The vast and sparsely populated Iberian Highlands became Rewilding Europe’s tenth rewilding landscape in 2022. Enabling wild nature to recover here could transform the outlook for local communities.
Located in the eastern Spanish provinces of Guadalajara, Cuenca and Teruel, the Iberian Highlands are part of a range of mountains known as the Iberian System (Sistema Ibérico). Following extensive preparations, they became Rewilding Europe’s tenth rewilding landscape in October 2022. Their inclusion in Rewilding Europe’s growing landscape portfolio represented a major milestone for our initiative, adding a further 850,000 hectares of land to help upscale European nature recovery efforts.
“The Iberian Highlands sit at a crossroads of competing climates and diverse habitats,” explains Rewilding Spain team leader Pablo Schapira. “These have become a sanctuary for a wide range of species, including thriving populations of raptors – such as the Bonelli’s eagle, Egyptian and griffon vulture, and peregrine falcon – as well as ungulates, such as the Iberian ibex, multiple deer species, wild boar and mouflon. But top predators, such as the Iberian lynx, Iberian wolf, and brown bear, are currently missing.”
The huge rewilding potential of the Iberian Highlands isn’t simply a product of their relatively intact ecology. Today, the Iberian Chain and surrounding area have one of the lowest human population densities in Europe.
“Young people here don’t want jobs in farming or forestry, so they end up leaving for the city,” explains Basilio Rodríguez García, Rewilding Spain’s Enterprise Officer. “Many people have a negative view about the area and don’t see how things can be turned around – it’s a very entrenched narrative.”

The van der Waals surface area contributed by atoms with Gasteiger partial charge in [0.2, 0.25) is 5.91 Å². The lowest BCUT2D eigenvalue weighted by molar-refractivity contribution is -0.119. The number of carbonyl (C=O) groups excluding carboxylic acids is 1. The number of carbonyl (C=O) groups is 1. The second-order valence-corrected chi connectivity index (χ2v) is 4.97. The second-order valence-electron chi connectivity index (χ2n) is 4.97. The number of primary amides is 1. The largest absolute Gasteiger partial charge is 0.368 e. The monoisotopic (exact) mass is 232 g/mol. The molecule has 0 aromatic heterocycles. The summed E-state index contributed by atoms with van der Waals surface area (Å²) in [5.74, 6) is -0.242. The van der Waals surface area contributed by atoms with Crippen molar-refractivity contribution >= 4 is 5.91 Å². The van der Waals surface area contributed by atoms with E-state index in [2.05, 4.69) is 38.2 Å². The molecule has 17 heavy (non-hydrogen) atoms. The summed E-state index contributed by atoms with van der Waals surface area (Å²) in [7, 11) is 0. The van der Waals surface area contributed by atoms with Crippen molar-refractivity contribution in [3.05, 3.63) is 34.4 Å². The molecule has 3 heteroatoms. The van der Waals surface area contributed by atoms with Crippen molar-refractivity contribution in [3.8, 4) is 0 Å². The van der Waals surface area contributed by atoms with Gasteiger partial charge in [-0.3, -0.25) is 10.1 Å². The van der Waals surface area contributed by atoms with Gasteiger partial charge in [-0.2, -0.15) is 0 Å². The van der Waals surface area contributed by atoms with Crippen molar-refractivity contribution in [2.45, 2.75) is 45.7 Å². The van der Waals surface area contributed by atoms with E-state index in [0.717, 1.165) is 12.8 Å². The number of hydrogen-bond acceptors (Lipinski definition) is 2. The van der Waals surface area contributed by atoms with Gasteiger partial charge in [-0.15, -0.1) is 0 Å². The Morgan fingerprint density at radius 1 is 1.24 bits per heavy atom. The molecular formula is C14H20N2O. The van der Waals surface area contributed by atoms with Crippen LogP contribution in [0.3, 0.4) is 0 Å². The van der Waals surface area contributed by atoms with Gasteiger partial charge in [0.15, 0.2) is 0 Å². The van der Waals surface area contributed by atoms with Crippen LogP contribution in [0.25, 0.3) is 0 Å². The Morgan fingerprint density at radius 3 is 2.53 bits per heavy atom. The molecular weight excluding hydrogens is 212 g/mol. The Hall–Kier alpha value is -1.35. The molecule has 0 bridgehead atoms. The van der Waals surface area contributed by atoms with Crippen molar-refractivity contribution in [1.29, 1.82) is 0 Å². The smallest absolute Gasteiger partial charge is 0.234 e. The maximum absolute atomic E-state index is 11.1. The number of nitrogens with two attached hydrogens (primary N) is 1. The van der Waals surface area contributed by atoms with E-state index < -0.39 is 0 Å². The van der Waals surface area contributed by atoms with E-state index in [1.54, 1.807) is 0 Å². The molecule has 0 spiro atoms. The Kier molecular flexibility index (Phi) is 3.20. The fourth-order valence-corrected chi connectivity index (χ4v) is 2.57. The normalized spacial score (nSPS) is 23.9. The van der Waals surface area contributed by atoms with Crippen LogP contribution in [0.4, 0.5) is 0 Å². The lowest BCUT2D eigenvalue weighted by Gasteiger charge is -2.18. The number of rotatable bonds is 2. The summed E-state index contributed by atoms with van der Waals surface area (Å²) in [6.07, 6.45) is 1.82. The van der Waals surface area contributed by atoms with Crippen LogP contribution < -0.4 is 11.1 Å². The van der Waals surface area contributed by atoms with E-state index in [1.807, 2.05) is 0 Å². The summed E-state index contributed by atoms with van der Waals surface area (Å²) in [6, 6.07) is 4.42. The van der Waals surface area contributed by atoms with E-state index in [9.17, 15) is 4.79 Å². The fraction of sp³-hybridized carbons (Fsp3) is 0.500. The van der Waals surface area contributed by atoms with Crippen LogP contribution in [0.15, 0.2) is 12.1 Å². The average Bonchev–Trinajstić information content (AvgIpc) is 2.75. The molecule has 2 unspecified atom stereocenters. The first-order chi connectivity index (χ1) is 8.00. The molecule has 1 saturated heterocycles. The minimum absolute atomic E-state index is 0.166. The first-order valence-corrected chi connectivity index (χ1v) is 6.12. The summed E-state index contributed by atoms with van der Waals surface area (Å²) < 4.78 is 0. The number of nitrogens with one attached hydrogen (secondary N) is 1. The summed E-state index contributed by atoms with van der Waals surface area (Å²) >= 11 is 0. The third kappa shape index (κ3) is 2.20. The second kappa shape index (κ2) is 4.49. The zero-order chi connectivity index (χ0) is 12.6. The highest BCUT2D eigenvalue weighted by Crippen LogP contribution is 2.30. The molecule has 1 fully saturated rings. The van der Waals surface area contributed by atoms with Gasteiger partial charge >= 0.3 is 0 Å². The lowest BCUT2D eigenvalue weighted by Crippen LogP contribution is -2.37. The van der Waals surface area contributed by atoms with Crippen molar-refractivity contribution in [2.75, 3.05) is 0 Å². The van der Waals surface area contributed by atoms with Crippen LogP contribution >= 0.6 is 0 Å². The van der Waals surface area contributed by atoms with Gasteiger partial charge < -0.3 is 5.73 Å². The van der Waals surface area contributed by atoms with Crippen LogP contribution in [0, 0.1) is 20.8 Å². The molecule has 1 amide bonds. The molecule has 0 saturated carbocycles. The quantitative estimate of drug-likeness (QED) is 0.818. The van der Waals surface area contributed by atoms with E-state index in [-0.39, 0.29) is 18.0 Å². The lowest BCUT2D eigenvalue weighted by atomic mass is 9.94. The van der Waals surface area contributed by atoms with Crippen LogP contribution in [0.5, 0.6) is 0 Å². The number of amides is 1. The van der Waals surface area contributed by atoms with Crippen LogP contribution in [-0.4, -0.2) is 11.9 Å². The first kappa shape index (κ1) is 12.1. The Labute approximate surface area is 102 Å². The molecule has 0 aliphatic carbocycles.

The fact that land has been widely abandoned in the Iberian Highlands has allowed some wildlife species to make a comeback. But it has also caused ongoing problems. Rural depopulation has led to a decrease in animal husbandry, which has disappeared completely in some municipalities. Without the grazing impact of large domesticated herbivores, open areas of the landscape are being encroached by shrubs and bushes, which means the risk of catastrophic wildfire is increasing – as it is across much of the region. In 2005, one such fire damaged nearly 12,000 hectares of pine and Pyrenean oak in the area.
Nature for people
By attracting more visitors and enabling the development of a thriving nature-based economy, rewilding at scale can encourage and enable people to return and revitalise the area.
“The low population density in the Iberian Highlands means that every action we carry out can potentially create a significant benefit,” says Pablo Schapira.
The case of Pablo Villa, Rewilding Spain’s herd manager, exemplifies this kind of positive impact. In May, a herd of 10 Przewalski’s horses arrived in the rewilding landscape in Spain, and are now in Pablo’s care. This has enabled him – and soon his family – to return to the village where he was born, with knock-on socio-economic benefits for the area.